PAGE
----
At first glance, the several types of mortgage loans may look like a secretive alphabet soup.  We see it as our responsibility to help put the cookies where everybody can reach them…moreover we are here to help make sense of it all.

 

There are VA Loans, FHA loans, USDA Loans, ARMs and other hard-to-remember acronyms. But when you break down the most common loan types, it’s easier to understand which ones could serve your family’s needs. That’s a good thing, because whether you’re buying your first home or want to refinance your existing mortgage, you’ll be a informed, more confident borrower if you know all your options.

How do you match your individual needs with the right loan program? Anyone who wants to finance a home purchase or refinance should consult with a mortgage professional like me who understands the value of education.

But even before you visit with a lender, you can start the education process by reviewing the following most common loans. We have broken them down into three categories depending on the type of loan:

  • Conventional Loans:These are the most common type of loans you’ll encounter. As these are not insured or guaranteed by a government agency, they’re generally considered a higher risk for lenders, so credit and income requirements may be stricter. 
  • Government-insured loans:These loans are federally insured to protect the lender if you fail to repay the loan. The FHA (Federal Housing Administration) and VA (Department of Veterans Affairs) are among the various government agencies that insure or guarantee these loans. 
  • Loan repayment options:There are different repayment options for your loan, including fixed-rate mortgages and adjustable-rate mortgages, or ARMs.

Basic loan types

Conventional loans

A conventional loan is any loan that’s not insured or guaranteed by a government agency. Conventional loans tend to feature lower fees than FHA or VA loans.

Most conventional loans require a down payment of at least 5 percent, but this isn’t a hard-and-fast rule. First time buyers are often only required to have a down payment of just 3%.  Additionally, we offer an array of Grant programs that can cover all or part of the down payment that is required.

It is optimal to have a 20 percent percent down payment.  Borrowers who make a down payment of less than 20 percent generally must pay private mortgage insurance (PMI) on conventional loans, but that insurance will fall off once your home equity reaches 22 percent.

Conventional loans are generally a good choice for borrowers with good to excellent credit, since they typically cost less than some government programs.

Conforming loans

As its name implies, a conforming loan is a conventional loan that “conforms” to a set of loan limits established by Federal Housing Finance Agency for mortgages acquired by Fannie Mae and Freddie Mac, which are “government-sponsored enterprises” that were placed under the federal government’s control after the housing crisis. Conforming loans for one-unit properties are limited to $453,100 in 2018 in most areas of the country, but that limit is higher in certain housing markets.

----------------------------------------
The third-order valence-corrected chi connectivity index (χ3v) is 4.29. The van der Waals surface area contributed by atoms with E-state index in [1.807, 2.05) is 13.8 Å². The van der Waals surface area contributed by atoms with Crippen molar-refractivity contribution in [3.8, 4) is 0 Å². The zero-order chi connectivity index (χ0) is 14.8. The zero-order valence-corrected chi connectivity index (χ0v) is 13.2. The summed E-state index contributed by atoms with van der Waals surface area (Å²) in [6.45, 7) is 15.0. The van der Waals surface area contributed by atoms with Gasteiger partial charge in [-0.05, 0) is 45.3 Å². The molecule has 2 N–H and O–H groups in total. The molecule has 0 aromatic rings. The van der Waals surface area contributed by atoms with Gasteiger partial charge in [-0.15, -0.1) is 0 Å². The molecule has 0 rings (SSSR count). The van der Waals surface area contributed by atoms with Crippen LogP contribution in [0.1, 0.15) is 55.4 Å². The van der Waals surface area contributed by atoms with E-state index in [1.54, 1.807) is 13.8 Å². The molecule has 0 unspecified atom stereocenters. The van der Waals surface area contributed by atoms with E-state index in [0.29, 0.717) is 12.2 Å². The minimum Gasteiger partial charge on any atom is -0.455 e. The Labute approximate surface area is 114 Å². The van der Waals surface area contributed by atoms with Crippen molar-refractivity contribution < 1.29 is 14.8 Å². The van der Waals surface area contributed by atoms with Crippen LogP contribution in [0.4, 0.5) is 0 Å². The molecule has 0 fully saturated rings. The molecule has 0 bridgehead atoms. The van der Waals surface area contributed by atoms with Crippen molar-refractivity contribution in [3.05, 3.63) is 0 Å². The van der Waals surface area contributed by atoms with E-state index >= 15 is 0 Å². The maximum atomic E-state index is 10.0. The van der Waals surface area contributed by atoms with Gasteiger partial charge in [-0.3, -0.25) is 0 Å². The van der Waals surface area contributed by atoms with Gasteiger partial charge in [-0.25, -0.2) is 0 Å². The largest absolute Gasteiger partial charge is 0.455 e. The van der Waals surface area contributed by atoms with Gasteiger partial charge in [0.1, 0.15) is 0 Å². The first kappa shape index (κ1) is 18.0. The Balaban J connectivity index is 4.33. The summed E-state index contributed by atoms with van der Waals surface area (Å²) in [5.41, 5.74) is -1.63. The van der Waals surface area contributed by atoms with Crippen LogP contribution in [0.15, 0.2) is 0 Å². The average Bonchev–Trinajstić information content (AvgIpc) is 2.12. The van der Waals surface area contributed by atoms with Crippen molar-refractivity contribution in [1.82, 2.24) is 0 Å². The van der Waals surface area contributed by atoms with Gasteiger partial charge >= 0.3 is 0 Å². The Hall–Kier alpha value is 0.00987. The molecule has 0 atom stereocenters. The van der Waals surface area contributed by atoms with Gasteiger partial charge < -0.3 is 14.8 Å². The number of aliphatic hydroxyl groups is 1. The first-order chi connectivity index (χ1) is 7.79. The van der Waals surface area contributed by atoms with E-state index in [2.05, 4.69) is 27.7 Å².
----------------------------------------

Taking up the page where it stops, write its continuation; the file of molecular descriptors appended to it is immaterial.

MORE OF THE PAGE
The guidelines borrowers must meet for a conforming loan include the borrower’s loan-to-value ratio, debt-to-income ratio, credit score and credit history, etc.

Interest rates for conforming loans depend on a variety of factors, including your credit and the size of your down payment.

Nonconforming loans

Nonconforming loans include all loans that don’t match the loan limits and other requirements of conforming loans.

Many non-conforming loans are JUMBO loans (see below), but we also offer some specialty or niche programs that fall into this category.

Jumbo loans

A jumbo loan is a loan for an amount that exceeds the conforming loan limits for the county where the property is located. Because it doesn’t “conform” to the loan limit, a jumbo loan is by definition nonconforming.
The down payment requirements differ depending on the scenario and qualifications.  You may need a higher credit score to be approved for a jumbo loan, due to the higher risk the lender is taking on. You also need to have adequate income to afford the larger payments on a greater loan amount.

Government-insured loans

FHA loans

FHA loans, which are federally insured by the Federal Housing Administration, require a down payment as low as 3.5 percent and tend to have looser guidelines.

These loans may be a good option for borrowers with less cash and a lower credit score.

“FHA loans require upfront mortgage insurance and annual mortgage insurance that you generally pay monthly over the course of the term” Iit’s wise to compare your options with a conventional loan to see which serves your needs better.

VA loans

A VA loan is any home loan made by private lenders and guaranteed by the U.S. Department of Veterans Affairs (VA).  VA loans are a benefit available to veterans and offer a great option because they don’t require a down payment as long as the sales price doesn’t exceed the appraised value or mortgage insurance.

Veterans and active members of the military should check their eligibility before applying for such a loan.

USDA loans

Government-insured U.S. Department of Agriculture (USDA) loans do not require a down payment and may have lower mortgage insurance premiums than other options. USDA loans require borrowers to meet certain household income limits for the area where they want to buy a home, says Banfield.

The house must also be located in an eligible rural area, but you might be surprised about what qualifies as “rural.”  Areas that are in the outer suburbs may qualify for this program.

Loan repayment options

Fixed-rate loans

A fixed-rate loan locks in your interest rate for the entire loan term, which typically are typically 10, 15, 20 or 30 years.

Most buyers choose a 30-year fixed-rate loan. Interest rates are typically lower on loans with shorter repayment periods, but the payments are higher because of the shorter repayment period.

Adjustable-rate mortgages (ARMs)

Adjustable-rate mortgages have an interest rate that may go up or down. Typically, the interest rate under an ARM will remain fixed for a period of  five, seven or 10 years and then adjust annually after that.

The rates are lower initially, so they appeal to people who know they will move or who believe they are on a career path that will make future payments affordable even if they rise.

ARMs are often popular for refinances for borrowers planning to sell their home or fully pay off their loan in the near future.

Bottom line

We are here to help you.  To figure out which loan is right for you, you may have to carefully consider your financial goals, your budget and your assets.

Consider contacting a us to discuss which loan could be the best fit for your individual needs.